Tag Archives: media bias

The Post-Mortem on Gingrich: Why The Fat Man Sang

It has been a little more than a month since Newt Gingrich formally ended his improbable and wildly entertaining bid for the Republican nomination.   The Newtster, whose campaign had been on life support for several weeks, finally bowed to reality shortly after Mitt Romney crushed him in the winner-take-all Delaware primary on April 24, one of several victories for the Mittster that same night that made it clear Newt had used up all of his nine political lives, and then some.   A subdued Newt formally gave up the ghost a week later, but not before reiterating his belief that his grandchildren would likely be able to visit a moon colony in their lifetime.  The moon colony, of course, had long become the symbol of Newt’s candidacy: big on ideas, short on practicality.   But that caricature both oversimplifies and underestimates Newt’s impact on this race.  For, despite a rather inauspicious start that had the media declaring his candidacy over before it began, Newt parlayed a series a scintillating debate performances (who can forget Newt taking on John King over media coverage of his first wife’s allegations that Newt sought an open marriage?) and the support of Sugar Daddy Sheldon Adelson into what is essentially a distant third-place finish, as measured by popular votes, in the Republican nomination. In so doing, Newt outperformed a number of other candidates, including Rick Perry, Michele Bachmann, Herman Cain, Jon Huntsman and Tim Pawlenty.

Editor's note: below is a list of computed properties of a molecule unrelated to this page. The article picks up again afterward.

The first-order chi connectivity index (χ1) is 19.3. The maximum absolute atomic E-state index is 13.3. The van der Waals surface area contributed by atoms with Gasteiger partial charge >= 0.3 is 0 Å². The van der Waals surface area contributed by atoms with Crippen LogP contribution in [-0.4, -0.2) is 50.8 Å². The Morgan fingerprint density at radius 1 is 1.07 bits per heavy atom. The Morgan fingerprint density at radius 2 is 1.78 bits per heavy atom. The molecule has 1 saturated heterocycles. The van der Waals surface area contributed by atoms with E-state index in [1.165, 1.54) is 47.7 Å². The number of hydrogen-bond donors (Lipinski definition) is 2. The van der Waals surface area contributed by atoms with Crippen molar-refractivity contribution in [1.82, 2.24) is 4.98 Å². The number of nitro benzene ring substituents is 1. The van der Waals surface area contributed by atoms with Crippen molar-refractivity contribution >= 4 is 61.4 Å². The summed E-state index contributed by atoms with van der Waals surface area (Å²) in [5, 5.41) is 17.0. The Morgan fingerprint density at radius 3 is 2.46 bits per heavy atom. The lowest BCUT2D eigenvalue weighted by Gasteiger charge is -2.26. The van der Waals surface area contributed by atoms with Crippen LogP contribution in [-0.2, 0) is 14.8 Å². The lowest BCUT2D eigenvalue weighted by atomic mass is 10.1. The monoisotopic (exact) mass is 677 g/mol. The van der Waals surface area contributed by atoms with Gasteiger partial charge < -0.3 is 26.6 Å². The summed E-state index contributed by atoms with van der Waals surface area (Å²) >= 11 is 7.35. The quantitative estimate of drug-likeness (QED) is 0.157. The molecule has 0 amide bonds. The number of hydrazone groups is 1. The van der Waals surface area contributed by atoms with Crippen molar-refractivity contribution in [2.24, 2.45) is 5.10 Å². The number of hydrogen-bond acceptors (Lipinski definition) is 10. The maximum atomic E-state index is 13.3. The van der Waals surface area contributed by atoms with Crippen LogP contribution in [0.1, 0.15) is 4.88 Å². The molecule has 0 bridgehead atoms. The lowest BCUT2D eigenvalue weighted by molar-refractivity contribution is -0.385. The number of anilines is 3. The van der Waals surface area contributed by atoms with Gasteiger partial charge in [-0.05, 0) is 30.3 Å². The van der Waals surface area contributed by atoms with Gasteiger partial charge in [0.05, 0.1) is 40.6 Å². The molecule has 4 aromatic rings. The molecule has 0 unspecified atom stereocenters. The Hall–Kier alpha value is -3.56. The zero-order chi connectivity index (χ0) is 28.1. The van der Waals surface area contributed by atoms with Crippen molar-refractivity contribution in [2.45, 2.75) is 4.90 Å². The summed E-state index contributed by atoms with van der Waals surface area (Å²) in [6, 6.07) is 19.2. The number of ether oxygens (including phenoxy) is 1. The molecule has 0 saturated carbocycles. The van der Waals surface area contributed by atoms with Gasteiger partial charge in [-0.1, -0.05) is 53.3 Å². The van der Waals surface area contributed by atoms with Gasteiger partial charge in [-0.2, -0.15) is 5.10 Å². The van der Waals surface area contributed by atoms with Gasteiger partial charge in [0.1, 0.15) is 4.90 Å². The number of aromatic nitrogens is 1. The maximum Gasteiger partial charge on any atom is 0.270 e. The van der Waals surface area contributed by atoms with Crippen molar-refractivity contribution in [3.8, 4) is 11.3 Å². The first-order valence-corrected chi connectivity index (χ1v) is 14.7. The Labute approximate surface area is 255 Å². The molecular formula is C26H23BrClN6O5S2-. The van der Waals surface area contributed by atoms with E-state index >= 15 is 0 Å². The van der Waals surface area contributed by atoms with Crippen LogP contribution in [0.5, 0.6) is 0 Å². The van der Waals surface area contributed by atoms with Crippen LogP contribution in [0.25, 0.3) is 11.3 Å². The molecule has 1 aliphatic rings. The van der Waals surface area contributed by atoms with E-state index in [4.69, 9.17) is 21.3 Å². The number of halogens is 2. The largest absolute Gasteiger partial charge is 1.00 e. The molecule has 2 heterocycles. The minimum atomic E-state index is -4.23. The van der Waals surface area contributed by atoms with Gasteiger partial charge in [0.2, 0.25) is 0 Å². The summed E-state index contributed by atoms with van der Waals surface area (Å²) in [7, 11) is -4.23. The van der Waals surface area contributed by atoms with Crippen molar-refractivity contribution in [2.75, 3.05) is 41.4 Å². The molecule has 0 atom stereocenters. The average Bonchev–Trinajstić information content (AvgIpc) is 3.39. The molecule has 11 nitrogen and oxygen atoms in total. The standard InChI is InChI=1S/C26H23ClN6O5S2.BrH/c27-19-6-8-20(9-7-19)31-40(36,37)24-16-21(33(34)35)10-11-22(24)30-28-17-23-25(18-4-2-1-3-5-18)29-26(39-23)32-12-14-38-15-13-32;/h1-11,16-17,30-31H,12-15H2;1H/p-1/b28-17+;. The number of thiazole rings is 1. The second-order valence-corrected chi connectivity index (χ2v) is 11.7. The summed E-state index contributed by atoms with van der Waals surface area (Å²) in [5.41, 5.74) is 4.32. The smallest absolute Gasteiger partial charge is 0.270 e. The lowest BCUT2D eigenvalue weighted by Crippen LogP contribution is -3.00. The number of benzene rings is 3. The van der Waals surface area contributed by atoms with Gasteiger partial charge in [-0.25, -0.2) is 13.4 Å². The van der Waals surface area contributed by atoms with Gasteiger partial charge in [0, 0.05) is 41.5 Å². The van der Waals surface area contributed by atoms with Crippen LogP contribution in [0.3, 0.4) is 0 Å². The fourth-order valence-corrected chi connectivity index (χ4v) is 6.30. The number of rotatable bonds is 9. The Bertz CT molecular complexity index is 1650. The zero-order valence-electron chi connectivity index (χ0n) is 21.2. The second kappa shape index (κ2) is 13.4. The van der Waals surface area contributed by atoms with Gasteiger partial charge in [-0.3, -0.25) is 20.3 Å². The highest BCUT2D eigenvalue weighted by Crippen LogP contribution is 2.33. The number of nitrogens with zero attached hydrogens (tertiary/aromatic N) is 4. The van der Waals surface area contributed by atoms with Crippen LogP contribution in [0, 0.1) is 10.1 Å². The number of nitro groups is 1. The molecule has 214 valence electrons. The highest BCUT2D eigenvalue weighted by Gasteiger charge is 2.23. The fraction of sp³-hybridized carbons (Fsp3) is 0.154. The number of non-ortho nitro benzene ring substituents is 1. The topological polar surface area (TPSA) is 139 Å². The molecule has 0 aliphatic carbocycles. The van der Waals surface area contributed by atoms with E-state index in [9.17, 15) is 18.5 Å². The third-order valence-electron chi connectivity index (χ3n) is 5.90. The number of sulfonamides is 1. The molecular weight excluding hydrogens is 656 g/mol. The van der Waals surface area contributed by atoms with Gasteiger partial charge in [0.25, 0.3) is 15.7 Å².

Here’s Newt at his media bashing best, taking on CNN’s King regarding the Newt’s First Wife’s Club:

This was probably the high point of Newt’s campaign. In a reminder that those who live by the sword often die by it, Newt’s longshot campaign probably ended shortly after with his poor debate performance prior to the Florida primary, when Mitt’s superior opposition research gave him the material to flummox the Newtster during an exchange over investment portfolios.  Of course, Newt was already facing a huge financial deficit as Romney was pummeling him in the ad wars.  But after Florida Newt’s support in the polls dwindled as the Tea Party and conservative evangelical vote switched to Santorum.

To me, one of the distinguishing features of Newt’s candidacy was just how hated he was by both the media punditocracy and by my colleagues in political science.  I was reminded of this when I looked at the recent Pew report documenting the tone of media coverage of the various Republican candidates during the nomination fight.   As you can see in this chart put together by Peter Cahill based on the Pew Report of media coverage, except for a brief period heading into and just after Newt’s victory in the South Carolina primary, his media coverage was uniformly negative.  Indeed, it started out negative, and largely remained that way through most of his candidacy.